And the really good news? There's another Sam Ireland book due out any time soon. It may not make up for the Brexit fiasco, but it should bring a few welcome hours of distraction from the whole nonsense.

Friday, 17 June 2016


I spotted a recommendation (thanks Craig) for Me And Earl And The Dying Girl (US) a while ago and decided to buy a copy. It’s been on my shelf since and I took it down recently because I wanted something a little different to read. I guess I needed cheering up and this seemed to be the best choice available.

I’m not typical of the intended audience (in fact, I’m about as far from young adult as you can get), but I really enjoyed this tale.

There were a few hurdles to jump before I got into the swing of things, mainly in adjusting to style, time and place, but it wasn’t hard. I was soon laughing at the bumbling nightmares associated with teenage angst. Greg, the narrator and the Me of the title, is particularly fun to follow as he twists and contorts his way of being to try and fit in with everyone. He’s also terrible around women he finds attractive and his clumsiness and pratfalls around them are a treat to read about.

Greg’s forced into linking up with an old friend of his by his mum. The friend in question is Rachel and the reason she needs company is that she is dying of leukaemia. His job is to cheer her up and help her fight, but his qualifications for it are zero.

Enter Earl. Earl is Greg’s partner in the world of film-making. They put together curious pieces to entertain themselves and to pay homage to the off-the-wall films they like to watch. He joins in with the mission of helping Rachel and their efforts form the central theme of the story.

The dying girl is a crucial ingredient to the tale yet, as Greg points out, she’s not the centre piece. Greg is the main feature – he’s far too selfish to be able to remove himself from the spotlight. That’s fair enough given that he’s the narrator. It’s also important as it’s the journey towards the realisation that he’s been thinking about himself far too much in all this that provides the core of the story.

The writing is broken down into small chunks. Jesse Andrews takes frequent turn-offs from the freeway to delve into film scripts and screenplay-like dialogue. This is refreshing and engaging and provided that cheering up I was after.

I couldn’t buy into all the elements of this tale, but that’s probably because I’m on the wrong side of middle-age. With a few exceptions though, I’m glad I followed the recommendation I spotted. It’s funny, witty, sometimes moving and hit the spot I needed it to when I began.  Very pleasing.

Saturday, 11 June 2016

Free Mysteries and Thrillers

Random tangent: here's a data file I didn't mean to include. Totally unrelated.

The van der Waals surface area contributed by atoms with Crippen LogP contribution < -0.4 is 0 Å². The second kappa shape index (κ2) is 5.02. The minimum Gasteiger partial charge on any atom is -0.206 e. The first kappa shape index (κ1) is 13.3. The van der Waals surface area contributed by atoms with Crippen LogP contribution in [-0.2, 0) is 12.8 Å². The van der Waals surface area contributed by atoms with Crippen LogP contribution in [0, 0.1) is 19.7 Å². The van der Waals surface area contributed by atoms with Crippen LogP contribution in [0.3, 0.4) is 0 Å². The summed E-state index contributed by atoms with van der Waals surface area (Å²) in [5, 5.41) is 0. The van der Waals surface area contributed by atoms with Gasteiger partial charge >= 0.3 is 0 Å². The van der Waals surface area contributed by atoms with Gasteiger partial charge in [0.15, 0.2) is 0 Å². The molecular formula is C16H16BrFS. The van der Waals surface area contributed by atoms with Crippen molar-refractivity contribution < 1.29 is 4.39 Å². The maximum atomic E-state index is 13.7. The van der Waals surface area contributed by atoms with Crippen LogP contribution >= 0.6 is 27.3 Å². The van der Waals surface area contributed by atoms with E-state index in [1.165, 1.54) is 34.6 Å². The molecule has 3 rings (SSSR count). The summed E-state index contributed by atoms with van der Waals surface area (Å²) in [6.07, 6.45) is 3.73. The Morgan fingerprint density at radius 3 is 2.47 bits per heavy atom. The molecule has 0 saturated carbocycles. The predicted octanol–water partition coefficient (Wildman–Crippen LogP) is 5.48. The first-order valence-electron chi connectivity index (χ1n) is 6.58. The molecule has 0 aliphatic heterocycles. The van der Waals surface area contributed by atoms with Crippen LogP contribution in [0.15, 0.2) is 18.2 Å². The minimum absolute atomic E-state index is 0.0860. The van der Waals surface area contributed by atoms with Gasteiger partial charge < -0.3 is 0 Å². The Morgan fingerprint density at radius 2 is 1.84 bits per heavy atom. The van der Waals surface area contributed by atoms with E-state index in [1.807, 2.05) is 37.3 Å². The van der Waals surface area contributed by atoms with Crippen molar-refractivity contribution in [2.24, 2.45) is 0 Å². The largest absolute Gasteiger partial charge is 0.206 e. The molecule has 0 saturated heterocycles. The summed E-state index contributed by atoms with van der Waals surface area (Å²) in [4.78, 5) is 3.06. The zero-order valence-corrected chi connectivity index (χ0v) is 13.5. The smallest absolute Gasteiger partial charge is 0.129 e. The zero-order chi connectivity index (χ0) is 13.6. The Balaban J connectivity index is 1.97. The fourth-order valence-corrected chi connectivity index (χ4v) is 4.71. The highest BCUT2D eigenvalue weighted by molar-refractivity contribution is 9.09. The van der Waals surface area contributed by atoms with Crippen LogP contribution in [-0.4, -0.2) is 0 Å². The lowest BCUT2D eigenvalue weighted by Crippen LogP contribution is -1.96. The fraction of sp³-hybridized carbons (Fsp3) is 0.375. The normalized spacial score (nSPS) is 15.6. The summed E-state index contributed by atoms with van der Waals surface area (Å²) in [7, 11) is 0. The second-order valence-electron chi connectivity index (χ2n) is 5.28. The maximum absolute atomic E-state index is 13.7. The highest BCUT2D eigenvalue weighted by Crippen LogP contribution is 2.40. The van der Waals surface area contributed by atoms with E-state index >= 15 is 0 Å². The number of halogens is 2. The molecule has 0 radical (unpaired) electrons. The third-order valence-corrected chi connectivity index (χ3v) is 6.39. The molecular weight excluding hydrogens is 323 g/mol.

Thirty free books from the mystery and thriller genres. 

Killing them softly...

Saturday, 4 June 2016


I picked up a copy of NYPD Red (US) out of curiosity. James Patterson fills shelves in the library, bookstores and charity shops and he also appears all over my Facebook page offering places on his writing courses. The man clearly knows how to write and how to sell books and I thought it might be a good idea to find out if I could learn anything from taking a peek inside one of his novels.

NYPD Red is immediately gripping. A film script describes the action of a murder in a posh New York hotel. The victim is a Hollywood hotshot and the killing is carried out in exemplary fashion.  The scenes move on to further killings to film celebrities and has the LA set leaving the city in droves.

Enter our detectives. Zach and Kylie are thrown together to solve this one. Zach’s a hard man who likes his yoga and his women and Kylie is ambitious and tough and happens to be married to a film producer. The pair also happen to have previous – a relationship that sparkled and fizzed and burned out too quickly for Zach’s liking.

For the first third of the book, I forgot that I was trying to learn anything. It zips by and each hook sank under my skin.

After a while, though, I began to disengage. The jumping from one scene of tension to the next felt manipulative and the thrill lessened as the outcomes became more predictable. The early pleasure derived from getting to know the cats and the mice in the story slowly deflated as they became less substantial and confined by their roles. Hitchcock’s adage about showing the audience the bomb was taken literally and employed all the way along. The explanations about why something would work and wouldn’t either telegraphed what was coming or rounded things off in ways that felt unnecessary. I also found that everyone in the book, with the exception of a few bit players, spoke in pretty much the same way and the lack of variety became irksome. There was still the odd surprise to keep my attention, but in the end I just wanted to reach the resolution in a hurry.

My biggest issue with the book is that I didn’t really care enough about anyone. The skill all seemed to have been focussed upon the drive and energy of the action and the determination to keep the reader moving from one chapter to the next without pausing for comfort breaks. To a point this is successful. What I struggled with was that there didn’t seem to be anything else to it. It’s like the swan analogy in reverse. You can see the legs kicking like hell under the surface, but rarely get a sense of the grace and beauty of the creature above the water.

I think I did learn something about my own work from this read. On the one hand, I should probably ramp up that tension and create more of an appetite in a reader where that’s appropriate. On the other, I should continue to strive to create beating hearts for my characters otherwise the action is just movement and pace.

My conclusion on NYPD Red goes something like this. If you’re looking to escape or just relax and want something to distract the mind, this is likely to serve you well. It’s probably a good holiday read, but it’s also a big book. I don’t think it warrants all the space it would take in your suitcase, but if you pack it in on your Kindle you could be in for a few hours of entertaining fun.  

Tuesday, 31 May 2016

Drawn In

Introducing my latest work, Drawn In, a gripping tale that follows what happens when a young woman on vacation in Florence meets a handsome street artist and interferes with his work – the collection of souls.

Available from Amazon UK US Canada Australia Germany France and around the world